anything else would come from it. Then in November I was asked to
support Nik again at his hometown gig in Ipswich which I did with
Vinny. It was packed - about 400 people all seated. Nik's Mum was
there! We met his wife and we all seemed to hit it off but we just
thought that'd be it. Then just after Christmas we got a phone call
asking us if we'd like to do the whole tour - everything except
Scotland as they'd already booked all the tickets. We were like, "Yes!
Please!" It really couldn't have gone better. He's such a funny and
down-to-earth guy; a really great musician and songwriter and generally
a bloody nice bloke. At our last gig together at the O2 in Islington we
added a few "Nikisms" to a couple of the songs. "Come Back Gracey"
turned into "Wouldn't It Be Good" and a little bit of "The Riddle"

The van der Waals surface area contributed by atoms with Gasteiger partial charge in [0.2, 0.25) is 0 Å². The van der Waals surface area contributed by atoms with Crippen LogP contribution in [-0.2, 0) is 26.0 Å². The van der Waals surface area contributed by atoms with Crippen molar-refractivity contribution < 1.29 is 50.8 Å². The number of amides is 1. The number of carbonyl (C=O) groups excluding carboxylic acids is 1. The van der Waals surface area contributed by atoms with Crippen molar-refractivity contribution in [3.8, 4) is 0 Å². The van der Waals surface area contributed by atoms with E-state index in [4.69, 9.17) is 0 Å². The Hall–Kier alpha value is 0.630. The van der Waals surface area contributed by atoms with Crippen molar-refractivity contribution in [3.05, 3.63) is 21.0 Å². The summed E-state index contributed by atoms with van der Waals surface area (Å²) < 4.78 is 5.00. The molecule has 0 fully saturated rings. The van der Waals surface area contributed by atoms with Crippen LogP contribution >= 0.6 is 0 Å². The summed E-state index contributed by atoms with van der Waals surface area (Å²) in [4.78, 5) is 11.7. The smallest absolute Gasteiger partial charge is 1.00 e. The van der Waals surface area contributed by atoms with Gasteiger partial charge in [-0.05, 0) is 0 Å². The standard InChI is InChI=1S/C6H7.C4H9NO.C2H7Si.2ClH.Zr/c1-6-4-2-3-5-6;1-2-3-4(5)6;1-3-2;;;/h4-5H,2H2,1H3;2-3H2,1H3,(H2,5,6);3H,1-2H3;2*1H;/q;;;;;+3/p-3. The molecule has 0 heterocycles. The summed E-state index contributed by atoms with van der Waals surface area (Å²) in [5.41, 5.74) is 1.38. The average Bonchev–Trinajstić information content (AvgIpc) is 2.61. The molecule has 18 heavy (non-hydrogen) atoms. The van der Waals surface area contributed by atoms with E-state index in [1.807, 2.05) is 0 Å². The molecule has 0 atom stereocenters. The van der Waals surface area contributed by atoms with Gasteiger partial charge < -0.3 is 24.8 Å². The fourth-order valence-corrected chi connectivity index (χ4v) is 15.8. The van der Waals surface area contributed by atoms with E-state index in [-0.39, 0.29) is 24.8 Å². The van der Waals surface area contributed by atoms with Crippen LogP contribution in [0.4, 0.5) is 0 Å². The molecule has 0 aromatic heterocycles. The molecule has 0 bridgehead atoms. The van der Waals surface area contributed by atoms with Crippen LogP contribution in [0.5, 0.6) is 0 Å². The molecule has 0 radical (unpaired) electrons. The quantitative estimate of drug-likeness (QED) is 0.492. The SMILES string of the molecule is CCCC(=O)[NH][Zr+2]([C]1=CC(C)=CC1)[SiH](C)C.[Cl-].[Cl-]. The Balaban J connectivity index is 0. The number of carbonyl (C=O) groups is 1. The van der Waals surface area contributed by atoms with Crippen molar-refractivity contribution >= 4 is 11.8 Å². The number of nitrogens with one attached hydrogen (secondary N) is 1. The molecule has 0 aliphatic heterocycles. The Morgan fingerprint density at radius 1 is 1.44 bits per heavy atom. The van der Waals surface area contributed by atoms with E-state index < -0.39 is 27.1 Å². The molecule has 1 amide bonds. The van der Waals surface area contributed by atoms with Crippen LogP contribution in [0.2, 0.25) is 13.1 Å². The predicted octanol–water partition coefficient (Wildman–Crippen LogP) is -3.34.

crept into the middle of "As Night Falls". He was smiling as we came
off stage. We only did it the once though, as a tribute to him on the
A parting question, do you have any upcoming projects? I hope so!
Of course I'll be performing as and when I can. I have three new singles that I've been working on and recording. I played some like "Toothbrush" on the tour with Nik. Phil Gould, the drummer from Level 42 is producing the singles and the next album is in the pipeline. I feel the songs are a real step up, I've sort of realized this is who I am. I am a folk artist, but there will be some big arrangements in there. Hopefully with a bit of luck we'll go for a bit of radio play with the singles. There will be another album, definitely.Martin is a fantastic addition to the folk scene - or any scene for that matter. Delightful and lovely to the core, with music that nestles deeply into your heart and will be on your lips hours later. I simply cannot wait for a new release or an album - but to hold myself and the adoring public at bay, I would suggest making sure you see him perform live in abundance!
Mr. Newnham's music is available at HMV, iTunes, and Amazon - and hopefully a few new singles will be winging their way to us shortly. You can keep up to date with Martin's progress via his MySpace, or his Website.